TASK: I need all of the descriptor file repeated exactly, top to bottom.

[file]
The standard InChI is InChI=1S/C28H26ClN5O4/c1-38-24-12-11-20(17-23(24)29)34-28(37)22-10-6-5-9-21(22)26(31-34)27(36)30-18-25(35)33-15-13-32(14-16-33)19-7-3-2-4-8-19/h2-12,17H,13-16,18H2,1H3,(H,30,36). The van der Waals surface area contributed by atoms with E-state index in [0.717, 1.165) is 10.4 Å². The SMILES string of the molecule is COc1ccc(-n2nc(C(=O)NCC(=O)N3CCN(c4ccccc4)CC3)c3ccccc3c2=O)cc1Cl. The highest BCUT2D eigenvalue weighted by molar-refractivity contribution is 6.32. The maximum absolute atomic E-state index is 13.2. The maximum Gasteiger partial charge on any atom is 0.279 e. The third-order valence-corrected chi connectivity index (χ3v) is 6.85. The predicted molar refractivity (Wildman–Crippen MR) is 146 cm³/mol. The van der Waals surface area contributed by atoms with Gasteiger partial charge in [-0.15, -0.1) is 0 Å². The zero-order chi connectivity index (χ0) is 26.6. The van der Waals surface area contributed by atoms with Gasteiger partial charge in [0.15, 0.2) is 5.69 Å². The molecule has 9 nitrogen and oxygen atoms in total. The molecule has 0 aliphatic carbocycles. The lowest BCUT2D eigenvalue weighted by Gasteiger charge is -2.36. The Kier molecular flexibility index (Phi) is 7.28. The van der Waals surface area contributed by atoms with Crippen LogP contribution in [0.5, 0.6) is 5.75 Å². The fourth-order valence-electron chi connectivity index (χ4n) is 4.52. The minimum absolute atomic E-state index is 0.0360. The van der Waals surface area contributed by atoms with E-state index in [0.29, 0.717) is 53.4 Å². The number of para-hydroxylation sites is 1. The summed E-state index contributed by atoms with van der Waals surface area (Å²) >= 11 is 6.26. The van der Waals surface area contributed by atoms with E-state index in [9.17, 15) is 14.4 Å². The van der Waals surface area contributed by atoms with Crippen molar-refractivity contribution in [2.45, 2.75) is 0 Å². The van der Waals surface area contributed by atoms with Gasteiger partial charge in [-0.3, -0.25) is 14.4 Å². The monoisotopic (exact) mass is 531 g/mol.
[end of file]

The standard InChI is InChI=1S/C28H26ClN5O4/c1-38-24-12-11-20(17-23(24)29)34-28(37)22-10-6-5-9-21(22)26(31-34)27(36)30-18-25(35)33-15-13-32(14-16-33)19-7-3-2-4-8-19/h2-12,17H,13-16,18H2,1H3,(H,30,36). The van der Waals surface area contributed by atoms with E-state index in [0.717, 1.165) is 10.4 Å². The SMILES string of the molecule is COc1ccc(-n2nc(C(=O)NCC(=O)N3CCN(c4ccccc4)CC3)c3ccccc3c2=O)cc1Cl. The highest BCUT2D eigenvalue weighted by molar-refractivity contribution is 6.32. The maximum absolute atomic E-state index is 13.2. The maximum Gasteiger partial charge on any atom is 0.279 e. The third-order valence-corrected chi connectivity index (χ3v) is 6.85. The predicted molar refractivity (Wildman–Crippen MR) is 146 cm³/mol. The van der Waals surface area contributed by atoms with Gasteiger partial charge in [-0.15, -0.1) is 0 Å². The zero-order chi connectivity index (χ0) is 26.6. The van der Waals surface area contributed by atoms with Gasteiger partial charge in [0.15, 0.2) is 5.69 Å². The molecule has 9 nitrogen and oxygen atoms in total. The molecule has 0 aliphatic carbocycles. The lowest BCUT2D eigenvalue weighted by Gasteiger charge is -2.36. The Kier molecular flexibility index (Phi) is 7.28. The van der Waals surface area contributed by atoms with Crippen LogP contribution in [0.5, 0.6) is 5.75 Å². The fourth-order valence-electron chi connectivity index (χ4n) is 4.52. The minimum absolute atomic E-state index is 0.0360. The van der Waals surface area contributed by atoms with E-state index in [0.29, 0.717) is 53.4 Å². The number of para-hydroxylation sites is 1. The summed E-state index contributed by atoms with van der Waals surface area (Å²) >= 11 is 6.26. The van der Waals surface area contributed by atoms with E-state index in [9.17, 15) is 14.4 Å². The van der Waals surface area contributed by atoms with Crippen molar-refractivity contribution in [2.45, 2.75) is 0 Å². The van der Waals surface area contributed by atoms with Gasteiger partial charge in [-0.3, -0.25) is 14.4 Å². The monoisotopic (exact) mass is 531 g/mol.